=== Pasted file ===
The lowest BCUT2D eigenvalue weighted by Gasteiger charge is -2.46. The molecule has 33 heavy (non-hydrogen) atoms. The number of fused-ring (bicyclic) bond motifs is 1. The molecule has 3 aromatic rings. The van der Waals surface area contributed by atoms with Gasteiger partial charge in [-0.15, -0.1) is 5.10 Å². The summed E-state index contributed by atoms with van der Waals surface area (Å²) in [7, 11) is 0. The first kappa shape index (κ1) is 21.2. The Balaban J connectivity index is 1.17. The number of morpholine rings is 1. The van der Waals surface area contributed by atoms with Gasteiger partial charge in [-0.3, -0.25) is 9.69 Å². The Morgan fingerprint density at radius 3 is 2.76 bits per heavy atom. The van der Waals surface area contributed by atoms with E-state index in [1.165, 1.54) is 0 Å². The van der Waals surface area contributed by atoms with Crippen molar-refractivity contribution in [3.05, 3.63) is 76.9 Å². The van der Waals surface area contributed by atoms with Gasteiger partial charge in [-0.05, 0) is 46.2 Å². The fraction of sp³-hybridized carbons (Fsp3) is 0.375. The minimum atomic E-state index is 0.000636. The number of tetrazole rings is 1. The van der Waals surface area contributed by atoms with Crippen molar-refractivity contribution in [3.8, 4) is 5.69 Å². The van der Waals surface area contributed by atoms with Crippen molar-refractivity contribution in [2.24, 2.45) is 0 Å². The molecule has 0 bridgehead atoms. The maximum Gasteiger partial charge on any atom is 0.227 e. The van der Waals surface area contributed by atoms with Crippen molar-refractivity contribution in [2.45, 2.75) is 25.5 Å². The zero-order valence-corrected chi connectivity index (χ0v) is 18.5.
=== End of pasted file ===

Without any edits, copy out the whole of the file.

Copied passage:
The lowest BCUT2D eigenvalue weighted by Gasteiger charge is -2.46. The molecule has 33 heavy (non-hydrogen) atoms. The number of fused-ring (bicyclic) bond motifs is 1. The molecule has 3 aromatic rings. The van der Waals surface area contributed by atoms with Gasteiger partial charge in [-0.15, -0.1) is 5.10 Å². The summed E-state index contributed by atoms with van der Waals surface area (Å²) in [7, 11) is 0. The first kappa shape index (κ1) is 21.2. The Balaban J connectivity index is 1.17. The number of morpholine rings is 1. The van der Waals surface area contributed by atoms with Gasteiger partial charge in [-0.3, -0.25) is 9.69 Å². The Morgan fingerprint density at radius 3 is 2.76 bits per heavy atom. The van der Waals surface area contributed by atoms with E-state index in [1.165, 1.54) is 0 Å². The van der Waals surface area contributed by atoms with Crippen molar-refractivity contribution in [3.05, 3.63) is 76.9 Å². The van der Waals surface area contributed by atoms with Gasteiger partial charge in [-0.05, 0) is 46.2 Å². The fraction of sp³-hybridized carbons (Fsp3) is 0.375. The minimum atomic E-state index is 0.000636. The number of tetrazole rings is 1. The van der Waals surface area contributed by atoms with Crippen molar-refractivity contribution in [3.8, 4) is 5.69 Å². The van der Waals surface area contributed by atoms with Crippen molar-refractivity contribution in [2.24, 2.45) is 0 Å². The molecule has 0 bridgehead atoms. The maximum Gasteiger partial charge on any atom is 0.227 e. The van der Waals surface area contributed by atoms with Crippen molar-refractivity contribution in [2.45, 2.75) is 25.5 Å². The zero-order valence-corrected chi connectivity index (χ0v) is 18.5.